The constitution defines the country as an Islamic republic and recognizes Islam as the sole religion of its citizens and the state. Only Muslims may be citizens. Persons who convert from Islam lose their citizenship.
The law and legal procedures derive from a combination of French civil law and sharia. The judiciary consists of a single system of courts that uses principles of sharia in matters concerning the family and secular legal principles in all other matters.
The law prohibits apostasy. A Muslim convicted of apostasy who does not recant within three days may be sentenced to death and have his or her property confiscated. The government, however, has never applied capital punishment in this regard.
The penal code stipulates that the penalty for unmarried individuals of any gender caught engaging in sexual activity is 100 lashes and imprisonment of up to one year. The penalty of those married individuals convicted of adultery is death by stoning, although the last stoning punishment occurred more than 30 years ago. The penal code requires death by stoning for those convicted of consensual homosexual activity. These punishments only apply to Muslims.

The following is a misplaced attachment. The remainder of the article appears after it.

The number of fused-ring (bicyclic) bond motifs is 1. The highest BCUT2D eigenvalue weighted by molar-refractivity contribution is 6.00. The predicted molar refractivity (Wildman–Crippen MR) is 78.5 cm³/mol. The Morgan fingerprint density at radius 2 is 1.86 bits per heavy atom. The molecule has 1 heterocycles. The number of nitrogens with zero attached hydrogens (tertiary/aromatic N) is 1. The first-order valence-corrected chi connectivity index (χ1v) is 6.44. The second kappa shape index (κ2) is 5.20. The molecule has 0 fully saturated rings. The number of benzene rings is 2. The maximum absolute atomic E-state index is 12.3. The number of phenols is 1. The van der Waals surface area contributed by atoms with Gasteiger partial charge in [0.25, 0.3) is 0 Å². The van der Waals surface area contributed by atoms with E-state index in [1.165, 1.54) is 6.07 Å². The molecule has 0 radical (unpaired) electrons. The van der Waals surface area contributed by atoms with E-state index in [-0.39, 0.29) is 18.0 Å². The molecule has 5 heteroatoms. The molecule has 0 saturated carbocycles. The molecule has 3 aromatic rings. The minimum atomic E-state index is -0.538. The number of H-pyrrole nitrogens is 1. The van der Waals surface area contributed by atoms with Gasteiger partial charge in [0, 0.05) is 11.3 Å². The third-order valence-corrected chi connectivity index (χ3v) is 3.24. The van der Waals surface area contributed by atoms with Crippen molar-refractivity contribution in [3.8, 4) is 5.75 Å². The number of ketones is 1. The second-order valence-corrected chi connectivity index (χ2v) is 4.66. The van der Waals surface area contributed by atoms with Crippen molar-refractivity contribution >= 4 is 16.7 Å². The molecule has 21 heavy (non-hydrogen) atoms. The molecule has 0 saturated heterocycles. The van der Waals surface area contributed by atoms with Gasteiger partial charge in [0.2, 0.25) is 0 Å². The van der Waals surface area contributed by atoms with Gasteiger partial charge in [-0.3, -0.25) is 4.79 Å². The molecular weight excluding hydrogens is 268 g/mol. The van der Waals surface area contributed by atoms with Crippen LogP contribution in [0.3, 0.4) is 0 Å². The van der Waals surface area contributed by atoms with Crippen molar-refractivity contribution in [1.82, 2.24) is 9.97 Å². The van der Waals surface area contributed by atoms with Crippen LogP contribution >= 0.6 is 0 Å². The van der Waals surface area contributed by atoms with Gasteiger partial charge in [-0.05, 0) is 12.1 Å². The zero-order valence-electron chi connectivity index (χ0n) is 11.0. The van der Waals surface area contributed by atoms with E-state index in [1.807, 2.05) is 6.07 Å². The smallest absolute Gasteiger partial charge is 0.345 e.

The government does not register Islamic religious groups, but all nongovernmental organizations (NGOs), including humanitarian and development NGOs affiliated with religious groups, must register with the Ministry of Interior. NGOs must also agree to refrain from proselytizing or otherwise promoting any religion other than Islam. The law requires the Ministry of Interior to authorize all group meetings, including non-Islamic religious gatherings, in advance, even those held in private homes.
By law, the MIATE is responsible for enacting and disseminating fatwas, fighting “extremism,” promoting research in Islamic studies, organizing the Hajj and Umrah pilgrimages, and monitoring mosques. The government appoints the six imams of the High Council of Islam, who advise the government on conformity of legislation to Islamic precepts. The government also appoints the High Council for Fatwa and Administrative Appeals, which has sole authority to regulate fatwa issuance and resolve related disputes among citizens and between citizens and public agencies.
The law requires members of the Constitutional Council and the High Council of Magistrates to take an oath of office that includes a promise to God to uphold the law of the land in conformity with Islamic precepts.
A ministerial decree requires public schools and private secondary schools, but not international schools, to teach four hours of Islamic studies per week. Religious instruction in Arabic is required for students seeking the baccalaureate.
The country is a party to the International Covenant on Civil and Political Rights.